If you were born post 1990, I don't know whether you'd enjoy this book nearly as much. Just like I wouldn't fully appreciate a book full of 1980s nostalgia, I don't think the 1990s throwbacks will mean as much if you're older. And that's such a big selling point of this book.

I sit here typing in the kitchen on my slim laptop with my super speedy cable modem and wireless router, but I can hear perfectly the "Ssssshhhhhhh" of my old 14.4 dial up modem, how it would suddenly shift to "Hhhheeeeee," and then briefly lapse into silence before the cheery robotic male voice quips "Welcome. You've got mail!" The wonders of the early Internet are permanently etched into my mind. I'd forgotten about the old AOL CDs (Did anyone have Prodigy? We only had it for a few months, but I loved it). The Future of Us reminded me of so many parts of my youth: rollerblades, pay phones, the music, YM magazine, and more.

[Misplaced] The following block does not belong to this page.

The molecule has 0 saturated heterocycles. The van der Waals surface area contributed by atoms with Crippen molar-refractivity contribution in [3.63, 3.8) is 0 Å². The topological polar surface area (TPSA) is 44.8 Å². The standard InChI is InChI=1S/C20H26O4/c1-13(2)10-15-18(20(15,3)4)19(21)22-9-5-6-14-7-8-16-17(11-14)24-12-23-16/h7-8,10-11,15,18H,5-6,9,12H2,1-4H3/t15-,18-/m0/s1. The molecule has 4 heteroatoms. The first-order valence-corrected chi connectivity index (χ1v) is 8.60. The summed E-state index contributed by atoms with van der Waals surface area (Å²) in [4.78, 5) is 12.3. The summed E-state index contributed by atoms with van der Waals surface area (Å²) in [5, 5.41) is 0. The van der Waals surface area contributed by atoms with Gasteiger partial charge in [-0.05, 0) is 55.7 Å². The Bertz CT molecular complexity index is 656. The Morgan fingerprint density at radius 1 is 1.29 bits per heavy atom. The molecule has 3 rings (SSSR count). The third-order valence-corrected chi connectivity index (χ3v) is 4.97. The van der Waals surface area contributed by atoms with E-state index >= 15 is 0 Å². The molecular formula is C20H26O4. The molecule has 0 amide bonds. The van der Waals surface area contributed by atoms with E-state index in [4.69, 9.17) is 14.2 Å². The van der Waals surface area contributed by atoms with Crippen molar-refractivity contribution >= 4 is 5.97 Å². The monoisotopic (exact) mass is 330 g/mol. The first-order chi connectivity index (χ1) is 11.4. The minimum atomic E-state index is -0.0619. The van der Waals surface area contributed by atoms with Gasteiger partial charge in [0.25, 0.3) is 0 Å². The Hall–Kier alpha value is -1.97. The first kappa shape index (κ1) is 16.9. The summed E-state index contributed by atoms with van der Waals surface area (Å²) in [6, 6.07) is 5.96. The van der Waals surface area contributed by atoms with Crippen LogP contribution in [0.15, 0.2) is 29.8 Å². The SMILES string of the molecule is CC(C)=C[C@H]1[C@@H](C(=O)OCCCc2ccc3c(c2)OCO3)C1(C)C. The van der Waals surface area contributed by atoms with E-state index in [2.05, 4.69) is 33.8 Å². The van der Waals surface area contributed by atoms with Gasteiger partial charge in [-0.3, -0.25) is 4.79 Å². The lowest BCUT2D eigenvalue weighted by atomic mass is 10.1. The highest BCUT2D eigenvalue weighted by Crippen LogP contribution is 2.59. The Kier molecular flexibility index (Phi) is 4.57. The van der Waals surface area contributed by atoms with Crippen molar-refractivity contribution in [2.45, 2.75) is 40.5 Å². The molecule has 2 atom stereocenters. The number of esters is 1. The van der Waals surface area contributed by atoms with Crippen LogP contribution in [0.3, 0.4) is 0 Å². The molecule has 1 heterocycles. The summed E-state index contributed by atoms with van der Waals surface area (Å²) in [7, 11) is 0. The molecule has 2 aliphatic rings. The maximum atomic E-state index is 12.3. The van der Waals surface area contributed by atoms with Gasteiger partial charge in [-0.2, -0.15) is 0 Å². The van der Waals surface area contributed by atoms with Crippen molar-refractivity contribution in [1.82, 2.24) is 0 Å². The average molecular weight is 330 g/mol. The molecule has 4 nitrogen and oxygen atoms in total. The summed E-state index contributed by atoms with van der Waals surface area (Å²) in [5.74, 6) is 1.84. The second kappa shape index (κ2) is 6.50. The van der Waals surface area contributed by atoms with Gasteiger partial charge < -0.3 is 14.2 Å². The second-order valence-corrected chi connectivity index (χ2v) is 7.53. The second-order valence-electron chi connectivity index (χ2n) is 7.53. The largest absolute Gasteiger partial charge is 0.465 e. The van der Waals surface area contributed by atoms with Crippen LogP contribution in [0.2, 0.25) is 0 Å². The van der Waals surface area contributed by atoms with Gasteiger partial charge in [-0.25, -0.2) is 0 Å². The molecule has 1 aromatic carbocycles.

The problem with The Future of Us is that the nostalgia is better than the story. The idea of two teens discovering their future selves on Facebook is fantastic. What teen hasn't wondered what their lives would be like in 15 years? What 30 year old hasn't wished they could go back and have a chat/lecture with their teen selves? In addition to the Facebook concept, The Future of Us is about a fractured friendship between Josh and Emma, Emma's dating life, Josh's love for Emma and embarrassment about being dissed by her, and more. It's not actually an overly ambitious plot, but it still managed to feel like the authors tried to do too much and ended up not fully developing anything.